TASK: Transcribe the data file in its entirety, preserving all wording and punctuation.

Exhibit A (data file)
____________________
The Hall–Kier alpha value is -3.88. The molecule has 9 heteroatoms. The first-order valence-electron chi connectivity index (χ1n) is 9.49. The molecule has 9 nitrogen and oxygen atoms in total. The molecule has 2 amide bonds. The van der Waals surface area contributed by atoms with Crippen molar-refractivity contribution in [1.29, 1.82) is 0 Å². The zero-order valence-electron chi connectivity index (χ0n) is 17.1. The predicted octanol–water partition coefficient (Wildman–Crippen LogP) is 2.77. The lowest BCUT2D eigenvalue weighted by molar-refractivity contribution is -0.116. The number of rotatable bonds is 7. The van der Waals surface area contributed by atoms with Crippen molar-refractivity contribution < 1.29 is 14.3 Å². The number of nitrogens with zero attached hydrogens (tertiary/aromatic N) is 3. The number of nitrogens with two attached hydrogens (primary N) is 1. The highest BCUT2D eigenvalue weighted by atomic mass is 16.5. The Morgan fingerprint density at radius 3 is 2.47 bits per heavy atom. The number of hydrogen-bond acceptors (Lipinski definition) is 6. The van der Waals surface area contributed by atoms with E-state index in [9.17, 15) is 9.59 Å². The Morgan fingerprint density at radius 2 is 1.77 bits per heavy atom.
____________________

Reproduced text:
The Hall–Kier alpha value is -3.88. The molecule has 9 heteroatoms. The first-order valence-electron chi connectivity index (χ1n) is 9.49. The molecule has 9 nitrogen and oxygen atoms in total. The molecule has 2 amide bonds. The van der Waals surface area contributed by atoms with Crippen molar-refractivity contribution in [1.29, 1.82) is 0 Å². The zero-order valence-electron chi connectivity index (χ0n) is 17.1. The predicted octanol–water partition coefficient (Wildman–Crippen LogP) is 2.77. The lowest BCUT2D eigenvalue weighted by molar-refractivity contribution is -0.116. The number of rotatable bonds is 7. The van der Waals surface area contributed by atoms with Crippen molar-refractivity contribution < 1.29 is 14.3 Å². The number of nitrogens with zero attached hydrogens (tertiary/aromatic N) is 3. The number of nitrogens with two attached hydrogens (primary N) is 1. The highest BCUT2D eigenvalue weighted by atomic mass is 16.5. The Morgan fingerprint density at radius 3 is 2.47 bits per heavy atom. The number of hydrogen-bond acceptors (Lipinski definition) is 6. The van der Waals surface area contributed by atoms with E-state index in [9.17, 15) is 9.59 Å². The Morgan fingerprint density at radius 2 is 1.77 bits per heavy atom.